The Festival of Lights features plenty of traditional foods for ample kitchen inspiration. Whether you’re looking for dinner, sweet sufganiyot, or crispy latkes, with these simple Hanukkah recipes, you’re sure to find a divine delight!
Things like menorahs and dreidels might symbolize the eight days and nights of Hanukkah. Alongside these traditional items, there are a host of foods to celebrate the Jewish holiday! Since Hanukkah commemorates the miracle of the oil lamps burning, it’s fitting that the best Hanukkah foods are deep-fried in oil.
The holiday features famous potato fritters called latkes as well as sufganiyot, which are special donuts. Both foods are deep-fried in oil, commemorating the Hanukkah miracle.
Easy Latkes Recipe for Hanukkah
It may be a simple meal, but potato latkes are still a popular way to celebrate the holiday. In fact, potato pancakes have been prepared by Ashkenazi Jews as part of the Festival of Lights since the 1800s!
Easy Potato Latkes
- 2 large russet potatoes (about 1 pound) scrubbed and cut lengthwise into quarters
- 1 large onion (about 8 oz.) peeled and cut into quarters
- 2 large eggs
- 1/2 cup all-purpose flour
- 2 tsp coarse kosher salt plus more for sprinkling
- 1 tsp baking powder
- 1/2 tsp fresh ground pepper
- peanut oil or canola oil for frying
- With a box grater, grate the potatoes and onion. Transfer to a clean dishtowel and squeeze and wring out as much of the liquid as you can. You can also rinse and spin dry in a salad spinner!
- Quickly transfer the mixture to a large bowl. Add the eggs, flour, salt, baking powder, and pepper and mix until the flour is completely absorbed.
- In a medium heavy-bottomed pan over medium-high heat, add about 1/4 inch of oil.
- Heat oil or schmaltz over medium-high heat and drop some mixture into the pan, pressing to flatten it. Make the latkes in bathes. Your pan should sizzle if you’re looking for crispy latkes. When the edges are brown and crispy, about 5 minutes, flip. Cook until the second side is deep brown, about another 5 minutes. Transfer the latkes to a paper towel-lined plate and sprinkle with salt. Repeat with the rest of the batter..
How Do You Make Sufganiyot for Hanukkah?
Often known as a Berliner, this jelly donut is especially eaten in Israel in celebration of Hanukkah.
- Start by microwaving milk until it’s warm, then add in sugar and yeast. Set aside for five minutes until it’s frothy, then transfer to a large bowl.
- Add eggs, then butter and salt, followed by lemon zest and flour to form the dough. Knead for five minutes. Then oil a bowl and transfer the mixture, covering it until it doubles in size.
- Once ready, remove the dough and flatten to a ½ inch thick, cutting into 3-inch rounds.
- Place the rounds on an oiled baking sheet and cover with a damp towel until puffed.
- Heat oil and submerge each donut into it using a slotted spoon until it’s golden brown.
- Cover in icing sugar, then cut a slit in each side and use a piping bag to fill it with jam!
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What Are Some Good Hanukkah Recipes for Dinner?
1. Matzo Ball Soup
This Jewish classic is one of the best Hanukkah recipes for a crowd!
- To make the matzo dough, combine eggs, schmaltz, broth, dill, matzo meal, and seasoning. Chill for at least 30 minutes.
- Cook the chicken, then add it and its juices to a pot with onions, parsnips, celery, carrots, parsley, peppercorns, and water.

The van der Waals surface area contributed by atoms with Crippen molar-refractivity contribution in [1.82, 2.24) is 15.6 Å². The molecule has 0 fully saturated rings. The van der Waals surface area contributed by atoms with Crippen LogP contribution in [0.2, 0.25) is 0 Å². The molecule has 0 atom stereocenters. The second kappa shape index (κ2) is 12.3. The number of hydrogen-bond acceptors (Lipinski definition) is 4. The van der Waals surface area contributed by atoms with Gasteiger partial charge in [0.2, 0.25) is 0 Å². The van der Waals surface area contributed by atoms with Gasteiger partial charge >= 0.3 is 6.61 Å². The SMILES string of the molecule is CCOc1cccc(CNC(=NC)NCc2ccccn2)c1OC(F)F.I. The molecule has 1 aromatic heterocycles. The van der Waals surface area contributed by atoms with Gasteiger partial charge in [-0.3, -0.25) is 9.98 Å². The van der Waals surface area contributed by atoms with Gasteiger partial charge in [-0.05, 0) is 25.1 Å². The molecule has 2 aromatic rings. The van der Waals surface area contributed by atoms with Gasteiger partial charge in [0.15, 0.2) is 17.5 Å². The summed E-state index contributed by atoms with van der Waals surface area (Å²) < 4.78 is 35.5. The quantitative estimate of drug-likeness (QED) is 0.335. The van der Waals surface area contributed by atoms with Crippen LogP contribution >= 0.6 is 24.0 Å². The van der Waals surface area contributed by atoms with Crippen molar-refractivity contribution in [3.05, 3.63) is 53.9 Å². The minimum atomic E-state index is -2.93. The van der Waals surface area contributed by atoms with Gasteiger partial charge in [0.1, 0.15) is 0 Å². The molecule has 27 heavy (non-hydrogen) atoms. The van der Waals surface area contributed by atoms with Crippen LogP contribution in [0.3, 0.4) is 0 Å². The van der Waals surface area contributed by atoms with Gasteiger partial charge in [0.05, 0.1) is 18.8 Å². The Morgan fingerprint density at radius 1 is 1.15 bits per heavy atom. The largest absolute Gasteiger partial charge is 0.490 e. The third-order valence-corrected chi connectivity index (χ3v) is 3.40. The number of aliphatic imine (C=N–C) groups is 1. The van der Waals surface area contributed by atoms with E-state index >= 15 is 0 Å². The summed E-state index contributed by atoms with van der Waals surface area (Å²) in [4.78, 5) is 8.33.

- While it’s simmering, you can make your matzo balls by rolling and cooking over low heat. Add it all together for one’s of the season’s most popular meals!
2. Brisket for Hannukah
When it comes to Hanukkah recipes for dinner, brisket is the place to start.
- Begin by seasoning a brisket with salt and pepper.
- Add it to the bowl of a slow cooker with some crushed tomatoes and garlic.
- Follow the slow-cooking instructions and cook until tender.
- Before serving, roast red and yellow onion with olive oil until browned to top the brisket. For the special Hanukkah twist, serve it with latkes and roasted root vegetables.
3. Challah Hannukah Recipe
This traditional bread is not only usually consumed on Shabbat but also a must-have for other Jewish holidays. Luckily, it’s one of the easiest Jewish recipes to make at home!
- Whisk together yeast, sugar, and warm water. Leave for 10 minutes.
- In another bowl, make a mixture of eggs, salt, shortening, sugar, and warm water. Then, add it and flour to the yeast mixture until the dough pulls away from the bowl. Set it in a warm place until the mixture doubles.
- Then place it on a floured surface—separate three pieces of dough. Roll them into equally long strands so you can braid them into a rope. Sprinkle with sesame if you like.
- Let sit for about an hour until it doubles in size, and then bake!
4. Hannukah Recipe for Dessert: Rugelach
Kids love sweets, and this is the kind of Hanukkah pastry that they’ll want every year.
- Make a dough of flour, sugar, salt, and butter, adding vinegar and water in the food processor. Mix it until the dough is crumbly.
- Roll out the dough and sprinkle it with cinnamon and sugar, then refrigerate it.
- Once chilled, cover in cream cheese. Then combine pecans, sugar, and apricot jam and spread over the top.
- Roll up the dough, cut it into ¾ inch pieces, and curl the ends in. Now, you’re ready to bake them!
One of the best parts of any holiday is the food, and it’s no different when it comes to Hanukkah! While potato latkes might be a staple, there are plenty of other traditional foods to enjoy.
Do you have any favorite Hanukkah recipes? Share them with other families in our comments! Whether you take time to make matzo balls or just fry some sufganiyot, these foods make for an extra-special season.